If anyone can do it all, it is Maxime Plescia-Buchi. The world-renowned tattoo artist (though he wouldn’t call himself that) counts Kanye West, FKA Twigs and Adam Lambert amongst other prominent names to his clients. Even though tattooing is what the artist from Switzerland might be most known for, putting ink down on skin is only the tip of the ice berg of what Maxime is working on. As a designer, publisher and artist he built his brand Sang Bleu that encompasses branding, design, product, and a typography studio and works with the likes of New Balance, Alexander McQueen, Rick Owens and Hublot. In April, Maxime released yet another successful design with the Swiss watchmaker that he has been collaborating with for the last five years. The Big Bang Sang Bleu II Ceramic comes in three brand new colors and delivers on the popular sharp and modern architectural elements, just like its predecessors.
I caught the always-on-the-go multi tasker on this way to work to talk about Swiss watchmaking, a good night sleep, Tupac and social injustices.
You have been working with Hublot since 2016. How has your relationship with the brand evolved and what did you learn from your work with Hublot?
In the past, I never found larger corporations to be a place where I could fit in easily. I had previous experiences of working in corporate environments and was not really thriving in those. But when I started working with Hublot I was at a point in my life where I could sincerely find a greater purpose in playing along and really embrace that kind of thing. What you have to know about me is that I am a person’s person. I need to click with someone, I cannot just work for anyone. So I was lucky to have found that connection with several people (at Hublot) early on. Developing the final product has been a month-long process, but I already loved the first visuals of the product and thought “Okay, now we are talking!“. It became a virtuous cycle, an upwards spiral that made everyone feel comfortable on both sides. Hublot took a leap when working with someone that is not necessarily the type of partner that is common in the elite watch industry, even though I feel Hublot is a little more adventurous about these things. I gave 300 per cent to make this work and was super excited about this amazing opportunity. I guess it was a commercial success too, though I don’t know the details about that to be honest. So everything happened quite naturally when things started feeding and reinforcing themselves.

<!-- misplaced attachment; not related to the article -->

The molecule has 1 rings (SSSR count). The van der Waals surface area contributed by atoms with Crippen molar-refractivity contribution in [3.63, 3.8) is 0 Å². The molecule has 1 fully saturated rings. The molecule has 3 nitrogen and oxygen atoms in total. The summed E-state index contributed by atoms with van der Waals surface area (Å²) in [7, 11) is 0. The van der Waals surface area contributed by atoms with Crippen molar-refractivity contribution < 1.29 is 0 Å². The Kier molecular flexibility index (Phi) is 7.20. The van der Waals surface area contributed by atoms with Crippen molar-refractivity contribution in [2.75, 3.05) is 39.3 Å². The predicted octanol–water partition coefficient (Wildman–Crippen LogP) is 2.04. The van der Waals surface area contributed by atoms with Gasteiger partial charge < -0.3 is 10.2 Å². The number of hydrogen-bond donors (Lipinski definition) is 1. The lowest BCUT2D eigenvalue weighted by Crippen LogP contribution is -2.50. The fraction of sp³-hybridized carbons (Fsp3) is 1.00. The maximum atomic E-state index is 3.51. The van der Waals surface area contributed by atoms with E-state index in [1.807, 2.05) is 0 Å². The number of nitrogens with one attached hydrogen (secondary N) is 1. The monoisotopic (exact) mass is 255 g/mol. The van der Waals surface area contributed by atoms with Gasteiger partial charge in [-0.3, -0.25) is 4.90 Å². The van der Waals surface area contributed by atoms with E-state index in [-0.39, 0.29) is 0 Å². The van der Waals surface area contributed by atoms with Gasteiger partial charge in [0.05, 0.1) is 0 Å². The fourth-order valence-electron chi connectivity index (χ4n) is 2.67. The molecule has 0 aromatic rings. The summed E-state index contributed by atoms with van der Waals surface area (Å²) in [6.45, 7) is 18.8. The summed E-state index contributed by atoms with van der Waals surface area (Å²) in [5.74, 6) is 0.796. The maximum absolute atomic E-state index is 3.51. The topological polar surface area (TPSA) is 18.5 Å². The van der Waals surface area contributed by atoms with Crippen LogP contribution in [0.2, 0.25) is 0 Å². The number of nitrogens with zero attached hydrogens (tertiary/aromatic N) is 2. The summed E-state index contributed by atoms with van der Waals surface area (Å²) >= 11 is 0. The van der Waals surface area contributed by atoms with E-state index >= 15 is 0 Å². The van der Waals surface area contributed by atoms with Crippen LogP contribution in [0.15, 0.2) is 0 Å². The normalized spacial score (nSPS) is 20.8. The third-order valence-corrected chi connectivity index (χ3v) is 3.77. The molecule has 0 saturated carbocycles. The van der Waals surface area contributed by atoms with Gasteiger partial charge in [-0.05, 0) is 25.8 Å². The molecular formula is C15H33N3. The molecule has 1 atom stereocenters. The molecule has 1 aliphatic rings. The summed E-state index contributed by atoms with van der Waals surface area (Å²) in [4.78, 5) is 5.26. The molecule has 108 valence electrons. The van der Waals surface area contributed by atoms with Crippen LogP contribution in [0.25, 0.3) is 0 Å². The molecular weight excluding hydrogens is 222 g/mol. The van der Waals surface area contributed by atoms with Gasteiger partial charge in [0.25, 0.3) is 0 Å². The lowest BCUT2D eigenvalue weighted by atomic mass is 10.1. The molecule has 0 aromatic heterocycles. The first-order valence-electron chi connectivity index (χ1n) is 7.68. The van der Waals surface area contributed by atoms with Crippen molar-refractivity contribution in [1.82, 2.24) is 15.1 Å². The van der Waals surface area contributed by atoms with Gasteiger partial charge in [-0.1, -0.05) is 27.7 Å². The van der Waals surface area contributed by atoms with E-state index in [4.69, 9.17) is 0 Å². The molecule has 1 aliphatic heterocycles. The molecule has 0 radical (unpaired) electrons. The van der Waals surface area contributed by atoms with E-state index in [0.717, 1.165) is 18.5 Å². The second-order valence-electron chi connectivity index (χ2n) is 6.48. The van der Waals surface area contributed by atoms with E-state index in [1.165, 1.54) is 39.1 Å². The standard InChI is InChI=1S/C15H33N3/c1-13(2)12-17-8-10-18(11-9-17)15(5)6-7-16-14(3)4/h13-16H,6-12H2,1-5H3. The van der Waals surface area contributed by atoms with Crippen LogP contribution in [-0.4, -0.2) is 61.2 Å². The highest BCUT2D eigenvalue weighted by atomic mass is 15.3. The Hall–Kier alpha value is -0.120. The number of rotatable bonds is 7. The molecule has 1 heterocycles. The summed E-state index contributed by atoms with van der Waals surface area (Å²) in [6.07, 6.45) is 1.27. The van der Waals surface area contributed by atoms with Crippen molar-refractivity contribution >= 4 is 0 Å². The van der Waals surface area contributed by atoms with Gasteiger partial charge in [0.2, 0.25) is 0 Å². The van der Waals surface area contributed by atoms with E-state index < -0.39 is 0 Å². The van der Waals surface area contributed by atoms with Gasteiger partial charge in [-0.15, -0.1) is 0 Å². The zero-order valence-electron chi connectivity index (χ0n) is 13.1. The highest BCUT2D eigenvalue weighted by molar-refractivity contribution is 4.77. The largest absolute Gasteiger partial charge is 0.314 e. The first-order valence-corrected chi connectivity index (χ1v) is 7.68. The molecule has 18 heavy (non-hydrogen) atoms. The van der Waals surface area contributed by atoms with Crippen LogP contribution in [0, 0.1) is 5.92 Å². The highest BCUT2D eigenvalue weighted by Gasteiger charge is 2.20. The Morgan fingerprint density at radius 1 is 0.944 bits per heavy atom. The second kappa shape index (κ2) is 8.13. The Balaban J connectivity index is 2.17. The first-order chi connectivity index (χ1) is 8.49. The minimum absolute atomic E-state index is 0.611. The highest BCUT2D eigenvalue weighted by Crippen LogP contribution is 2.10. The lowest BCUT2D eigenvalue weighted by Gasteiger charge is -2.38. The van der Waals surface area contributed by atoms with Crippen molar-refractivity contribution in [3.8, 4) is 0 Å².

So to sum up, in these six years I not only learned to tolerate, but also appreciate a corporate environment and truly started to understand what is feasible and what makes sense. I also understood the strategy and haze of the brand, the perfect design and promotional ways, the life cycle of a watch…That was all very interesting because when I design something, I consider the whole spectrum. Even though in this case I was not involved in marketing or whatever, it is important for me to understand how everything works because in my own company I do the whole thing myself.
The mandala seems to be a consistent element in your designs for Hublot. In the classical sense, mandalas are ritual symbols in Hinduism and Buddhism that represent the universe. What are your connotations of the mandala and why is it so present in your designs?
The term mandala itself means circle and I think that the context of working with watches just warranted to work with circles. I didn’t put anything beyond that in terms of symbolism. It is one of the most natural shapes, or maybe the least natural one. It just came natural to me to multiply to an axis that is defined by the mechanical nature of the watch. I find it more profound and relevant to see it not as a determination of some obscure conceptual and mystical kind of thing but really a direct overlapping of the forms I usually work with and the logic of what a clock is and how it works. So however baroque the outcome might look, I have a very modern approach to design. Even though this might not always mirror in the aesthetic, though modernism is not an aesthetic anyway as it is more an approach or mentality. So behind this is a symmetry of axis. To me it was important that a person can project themselves in the watch. I don’t want a watch that tells a story, I want a watch that tells your story. I want you to look at it and see a reflection of yourself. You are the one giving it a soul.